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NCSAM: your own phone number calling from blog The Technology blog and podcast

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NCSAM: your own phone number calling

I want to put my own NCSAM post up, and maybe others have seen this. Since last Friday, I’ve seen my own telephone number call me. Yesterday, I decided to answer it, just to see what it was about.

“Hello, this is Anna from Microsoft,” it said. “We’ve been trying to reach you. Your IP will be shut down due to violations,” it continues and it says that I should press 1 to speak to a representitive.

I’m saying it, because it was a TTS engine, not a real girl. I knew this. I also knew that Microsoft, along with most major businesses, don’t call you for things of this nature. If they were going to shut off your IP, I’m sure an investigation would be involved, and maybe an investigator at your place of residents or business. They wouldn’t actually shut off your IP, they’d actually discontinue your internet service, or even seize your computer.

To clarify, Microsoft can’t shut down your IP or your Internet service, that would be with the provider you’re with such as AT&T, Comcast, Verizon, or any others across the country I’ve not mentioned. Microsoft, as most know, is a company developing software. They’ve help investigate suspicious activity, but they themselves can’t shut you down. I’m sure you can find on your own, articles where Microsoft may have had a hand in investigations where their networks were used, or other things of that nature.

Other things to read:

The first call, came in Friday afternoon as I was going from the underground portion of the train station to the street to catch a bus to continue my journey home. The second call came in some time later. I believe I’ve had a couple of others before yesterday, all displaying my own cellular telephone number.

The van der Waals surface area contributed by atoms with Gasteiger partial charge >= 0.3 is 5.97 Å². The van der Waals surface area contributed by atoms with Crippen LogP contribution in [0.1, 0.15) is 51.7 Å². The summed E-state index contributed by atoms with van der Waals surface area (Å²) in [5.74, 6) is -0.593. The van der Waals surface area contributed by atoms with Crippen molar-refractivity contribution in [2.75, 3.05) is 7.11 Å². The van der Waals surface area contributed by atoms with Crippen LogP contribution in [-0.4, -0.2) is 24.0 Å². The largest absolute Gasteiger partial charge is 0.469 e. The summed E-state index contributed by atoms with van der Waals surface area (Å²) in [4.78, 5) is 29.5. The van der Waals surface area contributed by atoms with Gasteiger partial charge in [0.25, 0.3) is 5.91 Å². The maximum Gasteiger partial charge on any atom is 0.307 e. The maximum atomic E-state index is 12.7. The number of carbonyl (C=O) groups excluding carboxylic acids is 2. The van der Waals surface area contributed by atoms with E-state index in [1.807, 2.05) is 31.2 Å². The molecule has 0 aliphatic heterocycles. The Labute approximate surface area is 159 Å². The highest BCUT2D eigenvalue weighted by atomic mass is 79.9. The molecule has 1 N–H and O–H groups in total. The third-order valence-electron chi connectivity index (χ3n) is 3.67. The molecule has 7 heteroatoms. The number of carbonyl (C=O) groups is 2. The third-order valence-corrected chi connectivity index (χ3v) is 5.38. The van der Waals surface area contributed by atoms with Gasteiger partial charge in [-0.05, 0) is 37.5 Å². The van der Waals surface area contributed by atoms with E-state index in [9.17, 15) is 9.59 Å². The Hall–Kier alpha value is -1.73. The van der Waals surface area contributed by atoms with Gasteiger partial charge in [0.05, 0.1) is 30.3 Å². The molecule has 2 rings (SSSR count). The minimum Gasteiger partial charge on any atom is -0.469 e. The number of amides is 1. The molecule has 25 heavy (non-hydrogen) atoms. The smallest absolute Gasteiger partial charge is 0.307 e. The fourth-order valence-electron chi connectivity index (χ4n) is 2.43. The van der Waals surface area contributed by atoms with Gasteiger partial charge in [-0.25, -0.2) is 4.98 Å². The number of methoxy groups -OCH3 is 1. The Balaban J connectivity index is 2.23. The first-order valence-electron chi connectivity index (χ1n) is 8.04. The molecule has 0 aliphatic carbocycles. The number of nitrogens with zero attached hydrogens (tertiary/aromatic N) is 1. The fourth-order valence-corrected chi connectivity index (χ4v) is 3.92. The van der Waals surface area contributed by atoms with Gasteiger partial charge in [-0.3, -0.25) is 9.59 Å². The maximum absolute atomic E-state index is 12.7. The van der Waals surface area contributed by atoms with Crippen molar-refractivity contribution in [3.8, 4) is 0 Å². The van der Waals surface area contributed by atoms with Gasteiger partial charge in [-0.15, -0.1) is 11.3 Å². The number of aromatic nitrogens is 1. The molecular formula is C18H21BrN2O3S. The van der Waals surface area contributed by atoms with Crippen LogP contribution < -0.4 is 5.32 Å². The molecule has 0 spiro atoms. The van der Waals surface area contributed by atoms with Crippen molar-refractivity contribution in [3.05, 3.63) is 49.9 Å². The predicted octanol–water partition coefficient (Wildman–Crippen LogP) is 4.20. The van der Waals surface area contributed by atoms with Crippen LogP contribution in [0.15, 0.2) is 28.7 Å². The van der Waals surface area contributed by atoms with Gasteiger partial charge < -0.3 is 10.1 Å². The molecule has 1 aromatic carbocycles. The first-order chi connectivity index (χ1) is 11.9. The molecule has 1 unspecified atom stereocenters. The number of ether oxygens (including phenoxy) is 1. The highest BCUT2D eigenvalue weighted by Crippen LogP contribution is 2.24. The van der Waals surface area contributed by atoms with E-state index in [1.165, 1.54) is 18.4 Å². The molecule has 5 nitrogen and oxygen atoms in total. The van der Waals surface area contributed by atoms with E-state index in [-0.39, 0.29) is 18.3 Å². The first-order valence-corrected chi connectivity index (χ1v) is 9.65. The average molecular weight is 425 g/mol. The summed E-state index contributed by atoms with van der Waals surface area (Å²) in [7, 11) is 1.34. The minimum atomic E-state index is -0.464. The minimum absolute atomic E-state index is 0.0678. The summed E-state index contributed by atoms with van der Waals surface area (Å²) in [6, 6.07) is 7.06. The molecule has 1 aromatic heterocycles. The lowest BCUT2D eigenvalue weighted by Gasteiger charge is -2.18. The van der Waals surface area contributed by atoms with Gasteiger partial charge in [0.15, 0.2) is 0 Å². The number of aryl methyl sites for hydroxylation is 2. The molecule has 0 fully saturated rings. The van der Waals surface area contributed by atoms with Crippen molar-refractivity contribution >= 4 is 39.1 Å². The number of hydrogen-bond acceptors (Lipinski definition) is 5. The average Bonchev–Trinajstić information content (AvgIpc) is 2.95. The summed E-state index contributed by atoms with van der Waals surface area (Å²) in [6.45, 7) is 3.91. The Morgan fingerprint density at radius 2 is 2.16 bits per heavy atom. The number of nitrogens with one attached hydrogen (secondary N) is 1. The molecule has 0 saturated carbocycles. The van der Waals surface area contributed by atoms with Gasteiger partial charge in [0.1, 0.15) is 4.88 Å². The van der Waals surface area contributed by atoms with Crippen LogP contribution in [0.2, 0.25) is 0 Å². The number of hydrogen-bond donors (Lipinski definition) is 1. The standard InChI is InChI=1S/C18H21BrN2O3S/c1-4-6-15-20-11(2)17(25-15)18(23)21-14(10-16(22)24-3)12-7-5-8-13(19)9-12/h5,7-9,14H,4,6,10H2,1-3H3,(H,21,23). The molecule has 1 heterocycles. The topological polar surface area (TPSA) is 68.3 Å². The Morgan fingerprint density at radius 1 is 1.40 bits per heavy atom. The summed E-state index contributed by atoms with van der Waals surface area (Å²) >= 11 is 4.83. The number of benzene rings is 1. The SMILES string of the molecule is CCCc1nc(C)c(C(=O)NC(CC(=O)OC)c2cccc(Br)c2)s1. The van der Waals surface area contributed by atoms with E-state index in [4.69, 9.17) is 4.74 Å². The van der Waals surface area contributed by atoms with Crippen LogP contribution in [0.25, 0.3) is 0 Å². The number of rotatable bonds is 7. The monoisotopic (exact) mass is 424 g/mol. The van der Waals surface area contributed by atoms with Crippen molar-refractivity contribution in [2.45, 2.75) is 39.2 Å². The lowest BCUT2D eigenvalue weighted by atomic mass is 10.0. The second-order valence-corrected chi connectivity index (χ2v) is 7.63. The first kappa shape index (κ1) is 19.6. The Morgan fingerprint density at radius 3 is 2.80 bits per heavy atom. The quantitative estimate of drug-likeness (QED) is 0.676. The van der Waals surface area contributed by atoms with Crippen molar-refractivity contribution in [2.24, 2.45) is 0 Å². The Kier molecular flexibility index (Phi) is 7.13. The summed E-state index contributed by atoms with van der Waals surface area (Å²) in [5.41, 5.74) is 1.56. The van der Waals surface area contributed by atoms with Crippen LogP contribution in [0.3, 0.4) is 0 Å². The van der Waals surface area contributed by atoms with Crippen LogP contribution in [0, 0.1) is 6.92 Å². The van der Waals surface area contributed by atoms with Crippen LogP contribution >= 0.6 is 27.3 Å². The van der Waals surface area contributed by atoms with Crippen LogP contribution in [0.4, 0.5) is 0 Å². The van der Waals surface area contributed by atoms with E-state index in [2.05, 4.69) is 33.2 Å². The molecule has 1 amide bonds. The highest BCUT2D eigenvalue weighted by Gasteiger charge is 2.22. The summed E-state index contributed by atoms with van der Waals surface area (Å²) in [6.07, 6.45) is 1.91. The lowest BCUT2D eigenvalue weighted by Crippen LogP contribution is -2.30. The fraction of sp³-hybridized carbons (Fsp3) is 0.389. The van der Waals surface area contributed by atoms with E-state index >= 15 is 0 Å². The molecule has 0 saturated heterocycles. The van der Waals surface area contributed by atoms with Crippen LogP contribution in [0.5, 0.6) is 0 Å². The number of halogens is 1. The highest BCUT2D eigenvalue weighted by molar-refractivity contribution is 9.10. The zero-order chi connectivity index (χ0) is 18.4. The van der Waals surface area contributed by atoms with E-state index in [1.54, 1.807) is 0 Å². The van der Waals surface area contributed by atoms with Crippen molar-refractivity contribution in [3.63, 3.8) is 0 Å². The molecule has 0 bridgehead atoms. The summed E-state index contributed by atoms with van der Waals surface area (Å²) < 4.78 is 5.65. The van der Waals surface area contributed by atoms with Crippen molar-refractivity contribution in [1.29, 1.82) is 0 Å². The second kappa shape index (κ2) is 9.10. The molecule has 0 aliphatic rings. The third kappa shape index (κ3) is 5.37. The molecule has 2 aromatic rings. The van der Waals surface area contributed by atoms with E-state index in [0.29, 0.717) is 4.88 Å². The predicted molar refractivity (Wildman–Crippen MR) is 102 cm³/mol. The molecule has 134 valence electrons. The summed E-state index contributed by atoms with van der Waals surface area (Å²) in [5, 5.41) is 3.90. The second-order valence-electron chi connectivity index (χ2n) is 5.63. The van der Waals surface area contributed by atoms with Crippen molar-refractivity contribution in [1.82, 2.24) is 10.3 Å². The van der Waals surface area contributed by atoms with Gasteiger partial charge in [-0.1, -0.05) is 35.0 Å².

I figured since no voice mail was left, then I wasn’t dealing with it. When you call your own cell number, you’re actually connected to the voice mail platform to check voice mail.

I’m confident it was one of these things to try and get personal information out of me, but I wasn’t biting. Now that I heard what it had to say, I’m hoping I don’t see that again.

  • Phishing and social engeneering happen through voice and text.
  • Text even SMS can contain links to places that may be questionable.
  • Telephone calls may say they’re from a prominent company, and tell you a story about something like the above, and get you to connect with someone.

I’ve never seen this, and I thought, why not write my own NCSAM post? The phone is just as valuable now as the Internet, as the phone also connects to the Internet, whether its yours or the network of your provider that you pay for your phone.

Your thoughts are welcome. Let me know what you think.


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NCSAM: your own phone number calling was released on October 3, 2019 at 12:00 pm by tech in security news and commentary.
Last modified: October 3, 2019.


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